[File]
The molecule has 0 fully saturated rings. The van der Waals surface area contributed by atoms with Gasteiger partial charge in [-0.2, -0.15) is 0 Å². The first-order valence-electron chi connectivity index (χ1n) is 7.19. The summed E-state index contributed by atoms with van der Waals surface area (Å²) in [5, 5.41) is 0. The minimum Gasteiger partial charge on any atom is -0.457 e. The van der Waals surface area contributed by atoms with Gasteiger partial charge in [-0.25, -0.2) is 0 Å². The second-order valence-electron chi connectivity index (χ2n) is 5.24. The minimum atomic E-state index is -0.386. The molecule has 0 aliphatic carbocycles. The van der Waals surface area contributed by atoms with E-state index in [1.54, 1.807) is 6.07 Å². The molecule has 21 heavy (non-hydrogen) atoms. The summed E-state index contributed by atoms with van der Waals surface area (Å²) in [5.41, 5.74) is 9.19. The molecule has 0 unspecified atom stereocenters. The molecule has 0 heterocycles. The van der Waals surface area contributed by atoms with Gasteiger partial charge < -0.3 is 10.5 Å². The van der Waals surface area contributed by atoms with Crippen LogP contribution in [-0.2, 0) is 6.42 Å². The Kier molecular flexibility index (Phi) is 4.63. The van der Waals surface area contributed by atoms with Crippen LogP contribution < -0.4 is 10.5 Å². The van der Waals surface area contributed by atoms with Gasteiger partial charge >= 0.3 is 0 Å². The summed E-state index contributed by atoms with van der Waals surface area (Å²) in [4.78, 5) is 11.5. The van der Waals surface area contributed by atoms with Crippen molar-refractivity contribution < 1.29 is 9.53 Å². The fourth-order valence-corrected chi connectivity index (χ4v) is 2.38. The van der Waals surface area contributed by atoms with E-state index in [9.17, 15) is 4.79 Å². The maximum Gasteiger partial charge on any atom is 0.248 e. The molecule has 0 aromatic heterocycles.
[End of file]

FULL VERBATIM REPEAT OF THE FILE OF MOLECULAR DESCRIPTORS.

The molecule has 0 fully saturated rings. The van der Waals surface area contributed by atoms with Gasteiger partial charge in [-0.2, -0.15) is 0 Å². The first-order valence-electron chi connectivity index (χ1n) is 7.19. The summed E-state index contributed by atoms with van der Waals surface area (Å²) in [5, 5.41) is 0. The minimum Gasteiger partial charge on any atom is -0.457 e. The van der Waals surface area contributed by atoms with Gasteiger partial charge in [-0.25, -0.2) is 0 Å². The second-order valence-electron chi connectivity index (χ2n) is 5.24. The minimum atomic E-state index is -0.386. The molecule has 0 aliphatic carbocycles. The van der Waals surface area contributed by atoms with E-state index in [1.54, 1.807) is 6.07 Å². The molecule has 21 heavy (non-hydrogen) atoms. The summed E-state index contributed by atoms with van der Waals surface area (Å²) in [5.41, 5.74) is 9.19. The molecule has 0 unspecified atom stereocenters. The molecule has 0 heterocycles. The van der Waals surface area contributed by atoms with Gasteiger partial charge < -0.3 is 10.5 Å². The van der Waals surface area contributed by atoms with Crippen LogP contribution in [-0.2, 0) is 6.42 Å². The Kier molecular flexibility index (Phi) is 4.63. The van der Waals surface area contributed by atoms with Crippen LogP contribution < -0.4 is 10.5 Å². The van der Waals surface area contributed by atoms with Gasteiger partial charge >= 0.3 is 0 Å². The summed E-state index contributed by atoms with van der Waals surface area (Å²) in [4.78, 5) is 11.5. The van der Waals surface area contributed by atoms with Crippen molar-refractivity contribution < 1.29 is 9.53 Å². The fourth-order valence-corrected chi connectivity index (χ4v) is 2.38. The van der Waals surface area contributed by atoms with E-state index in [9.17, 15) is 4.79 Å². The maximum Gasteiger partial charge on any atom is 0.248 e. The molecule has 0 aromatic heterocycles.